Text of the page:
Cynthia Sue Larson has a remarkable combination of education and experience worth mentioning here. From her bio on the newsletter she writes on this platform:
Cynthia Sue Larson is the best-selling author of six books, including Quantum Jumps. Cynthia has a degree in physics from UC Berkeley, an MBA degree, a Doctor of Divinity, and a second degree black belt in Kuk Sool Won. Cynthia is the founder of RealityShifters, and a founder of the International Mandela Effect Conference.
Ever the optimist (similar to myself), Ms. Larson mentioned in that interview the benefit of asking the question, How good can it get? in response to any situation, regardless of the surface appearance.
She explained she recently had Covid and experienced some of the debilitating after-effects of what is known as Long Covid. Some of the symptoms included brain fog and joint pain, which can also be symptoms of dementia, Parkinson’s disease, and arthritis.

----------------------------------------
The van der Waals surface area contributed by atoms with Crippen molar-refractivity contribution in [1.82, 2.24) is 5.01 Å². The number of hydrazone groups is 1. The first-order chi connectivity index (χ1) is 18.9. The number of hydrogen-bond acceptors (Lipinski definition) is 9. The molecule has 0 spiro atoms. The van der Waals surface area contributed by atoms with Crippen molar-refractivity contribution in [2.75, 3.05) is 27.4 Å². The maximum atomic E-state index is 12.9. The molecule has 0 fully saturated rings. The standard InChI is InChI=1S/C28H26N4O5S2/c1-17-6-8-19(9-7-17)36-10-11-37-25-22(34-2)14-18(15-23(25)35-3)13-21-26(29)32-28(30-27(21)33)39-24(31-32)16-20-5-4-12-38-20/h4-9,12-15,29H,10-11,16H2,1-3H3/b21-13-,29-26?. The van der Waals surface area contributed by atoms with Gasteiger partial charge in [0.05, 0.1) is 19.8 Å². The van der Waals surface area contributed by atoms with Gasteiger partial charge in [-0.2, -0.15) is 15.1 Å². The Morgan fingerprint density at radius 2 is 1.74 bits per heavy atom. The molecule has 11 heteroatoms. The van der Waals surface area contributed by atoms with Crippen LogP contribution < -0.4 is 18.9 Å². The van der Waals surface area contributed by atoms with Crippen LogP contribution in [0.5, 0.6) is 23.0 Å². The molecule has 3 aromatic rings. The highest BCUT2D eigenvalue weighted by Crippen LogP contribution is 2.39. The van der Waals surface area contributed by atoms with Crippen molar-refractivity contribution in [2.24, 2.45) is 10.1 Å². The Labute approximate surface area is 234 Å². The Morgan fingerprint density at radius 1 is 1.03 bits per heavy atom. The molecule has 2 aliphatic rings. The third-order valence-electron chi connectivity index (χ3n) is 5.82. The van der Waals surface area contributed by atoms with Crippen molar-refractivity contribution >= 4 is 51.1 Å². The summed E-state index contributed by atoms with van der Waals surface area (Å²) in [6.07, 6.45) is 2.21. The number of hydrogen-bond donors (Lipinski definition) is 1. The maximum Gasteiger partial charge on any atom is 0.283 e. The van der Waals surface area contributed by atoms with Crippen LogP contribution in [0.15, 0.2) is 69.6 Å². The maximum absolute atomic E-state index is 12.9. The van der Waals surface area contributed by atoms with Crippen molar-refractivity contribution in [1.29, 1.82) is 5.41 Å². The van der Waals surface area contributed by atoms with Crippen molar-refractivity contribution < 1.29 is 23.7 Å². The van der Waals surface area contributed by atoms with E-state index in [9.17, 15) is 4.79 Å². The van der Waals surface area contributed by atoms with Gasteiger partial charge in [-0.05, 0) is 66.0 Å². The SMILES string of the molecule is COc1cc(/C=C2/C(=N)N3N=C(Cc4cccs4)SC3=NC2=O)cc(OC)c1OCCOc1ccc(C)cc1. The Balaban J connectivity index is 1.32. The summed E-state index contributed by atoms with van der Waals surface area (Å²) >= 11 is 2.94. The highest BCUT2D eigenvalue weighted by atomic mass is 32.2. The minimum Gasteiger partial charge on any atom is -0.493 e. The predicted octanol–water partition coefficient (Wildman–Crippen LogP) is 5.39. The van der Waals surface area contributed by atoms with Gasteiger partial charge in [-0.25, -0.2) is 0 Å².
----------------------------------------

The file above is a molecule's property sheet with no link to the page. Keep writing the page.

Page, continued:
She and the host of the interview talked about the long-term effects of Covid. One popular theory they discussed suggests that the disease pushes whatever potential health conditions are present within an individual to the forefront. In other words, whatever you had, even if it had not surfaced yet, would begin to manifest as a result of the spiking-effects of Covid.
But Ms. Larson was not willing to accept the possibilities of the serious, chronic diseases that her symptoms could indicate. She asked, “How good can it get?” and began to take immediate steps to nurture and heal her body, instead of focusing on the negative possibilities. The physical results of that shift in thinking were enough to allow her to return to her innovative work.